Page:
Despite the brilliant and most Emmy-worthy Aaron Paul, I find myself asking if Jesse ever really mattered.

“I swore to myself that if I ever wrote another book, no one would weep over it; that it would be so hard and deep that they would have to face it without the consolation of tears.” Richard Wright on Native Son (h/t Jelinas, whose excellent review can be found here.)

Cindy Davis, (Twitter) will always love this:

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Comments Are Welcome, Bigots and Trolls Are Not

  • supergwarr

    at this point we all know the
    only way this can end is with Walt’s death and I think the most poetic way for
    this to happen in for it to be at the hands of his dog Jesse.

    Also one thing I have been
    thinking about is. we know that the M60 is for the NN's but who is the Risen
    for? my guess would be Lydia.

    I think Heisenberg is dead. Walt
    has finally seen the destruction he has Wrought and now wants to end it all.
    every connection to Heisenberg must die including his own creator Walt. Walt will fource his hand to end him.

  • I think the ending that pisses everyone off is Walt saves Jesse, Jesse kills Walt, Jesse kills self.

  • GDI

    I'm glad somebody has said it.
    As annoying as Walt apologists are, the team Jesse is so much more annoying.

    Walt is far too bright a light of misplaced genius and greed, as it is tragic that his talents were not used in a positive way.
    What can you say about Jesse? He's a spoiled brat that turned to drugs, maintained some level of humanity throughout the chaos Heisenberg wrought, but was always getting manipulated by people in higher standing than him.
    He's such a neutral character in most of the events, that he really has no significant weight when the decisions were being made by the head honchos.

  • googergieger

    Everyone in this universe(outside of the kids) is a self centered piece of shit, who all are part of an amazing story to tell.

  • Wigamer

    As my sympathy for Jesse has declined a bit, my sympathy and worry for Walt Jr. has increased a hundredfold. 'Cause that poor boy is pretty well screwed and NONE of it is his fault.

  • emmett digger

    One of the great things about BB is that we all have different reasons for tuning in. For me, it's Jesse Pinkman. He's broken. He's numb. He's trapped. He's out of control. You just want things to work out for this poor sap. I don't really care much what happens to anyone else, to be honest, other than wanting Walt to get his just desserts and his kids get a little of that dough. Other than that, I watch for Jesse. Honestly, I think if Gilligan kills him off, I won't watch the rest - not that there's much left, but still - he's the reason I watch.

  • Jelinas

    Oh, so many thoughts...

    If Jesse kills Walt, that's not a victory for Jesse. It's a victory for Heisenberg. Killing Walt will bring Jesse no real satisfaction, and the ghost of Heisenberg will haunt Jesse forever.

    I do think Jesse matters on the show, although more for the sake of what his circumstances reveal about Walt than for the sake of his own existence. I really think that it's ultimately by his final treatment of Jesse that Walt will be judged. If Walt has any real humanity left, he will do right by Jesse, who is not a member of Walt's family, but has been irreparably harmed by Walt's actions as Heisenberg, as a direct result of his having trusted Walt. If Walt fails to do right by Jesse, his exonerating Skyler and letting Holly go will be tainted with Jesse's blood.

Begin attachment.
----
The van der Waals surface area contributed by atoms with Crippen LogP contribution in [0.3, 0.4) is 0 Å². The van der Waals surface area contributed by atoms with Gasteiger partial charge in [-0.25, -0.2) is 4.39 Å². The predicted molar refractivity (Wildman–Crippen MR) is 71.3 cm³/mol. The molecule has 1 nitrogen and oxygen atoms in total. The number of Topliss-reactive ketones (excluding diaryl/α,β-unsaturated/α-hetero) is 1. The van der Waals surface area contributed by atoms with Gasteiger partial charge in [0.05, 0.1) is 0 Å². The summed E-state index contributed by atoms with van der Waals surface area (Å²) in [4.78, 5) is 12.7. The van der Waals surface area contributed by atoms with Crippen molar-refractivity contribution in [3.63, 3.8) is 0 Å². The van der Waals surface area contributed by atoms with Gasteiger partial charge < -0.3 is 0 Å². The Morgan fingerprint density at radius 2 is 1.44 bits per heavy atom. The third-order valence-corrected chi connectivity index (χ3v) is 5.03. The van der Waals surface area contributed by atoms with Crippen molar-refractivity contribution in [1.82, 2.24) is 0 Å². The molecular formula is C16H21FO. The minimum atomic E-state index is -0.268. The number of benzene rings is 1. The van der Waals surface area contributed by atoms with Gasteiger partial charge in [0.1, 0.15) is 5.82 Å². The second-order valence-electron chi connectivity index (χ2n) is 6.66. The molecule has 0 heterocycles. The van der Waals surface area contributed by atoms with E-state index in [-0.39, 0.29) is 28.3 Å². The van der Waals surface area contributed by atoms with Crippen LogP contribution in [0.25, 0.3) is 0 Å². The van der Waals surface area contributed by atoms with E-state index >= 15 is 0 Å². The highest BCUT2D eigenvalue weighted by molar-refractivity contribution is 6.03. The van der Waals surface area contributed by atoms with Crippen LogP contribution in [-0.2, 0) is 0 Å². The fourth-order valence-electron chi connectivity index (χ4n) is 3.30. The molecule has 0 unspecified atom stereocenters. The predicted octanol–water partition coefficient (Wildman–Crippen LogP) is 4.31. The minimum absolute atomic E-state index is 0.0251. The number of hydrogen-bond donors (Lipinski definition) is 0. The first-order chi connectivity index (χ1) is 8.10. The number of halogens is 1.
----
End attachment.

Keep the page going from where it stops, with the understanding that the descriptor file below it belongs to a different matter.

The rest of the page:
And aren't Gilligan and crew sort of setting up the Redemption of Walter White? Why show his humanity returning if it'll ultimately be swallowed up in his vengeance against Jesse?

    I don't think Walt loves Jesse, at least not the same way he loves his family, but I do think he cares about him. Walt loved Hank; he was willing to sacrifice his money for Hank; he pleaded for his life; he wept over him. When Hank got in the way of Walt's plans, he didn't turn on Hank; he didn't okay Hank's death to protect what he had built. But when Jesse threatened Walt's plans, Walt put a hit out on him (albeit reluctantly).

    I've said before that I think the terrible things Walt has done in the name of protecting his family were more about winning than about loving. You don't need to sell $80 million worth of meth to protect and provide for your family. I think Walt stayed in the meth business to show his adversaries, which might include himself, that he was in control. His greatest desire was to maintain control of his life, to maintain a picture of peace, even if he had to do it through violence. Maintaining his ideal of a good life -- loving family, financial stability -- never included keeping Jesse healthy and happy. He cared enough about Jesse to do what he could for him, as long as it didn't ultimately conflict with his own goals. But as soon as Jesse got in his way and wouldn't accede to Walt's demands, Walt had to sacrifice Jesse on the altar of being in control of his own life.

    I think I understand what Cindy means, and she's not saying that nobody cares about Jesse. I think the question is not so much "Does Jesse matter?" but "Does what happens to Jesse matter for Jesse's sake?" Ultimately, whether he lives or dies, whether he kills Walt or Walt saves him, the damage is already done. What happens to Jesse only matters because of what it will reveal about Walt.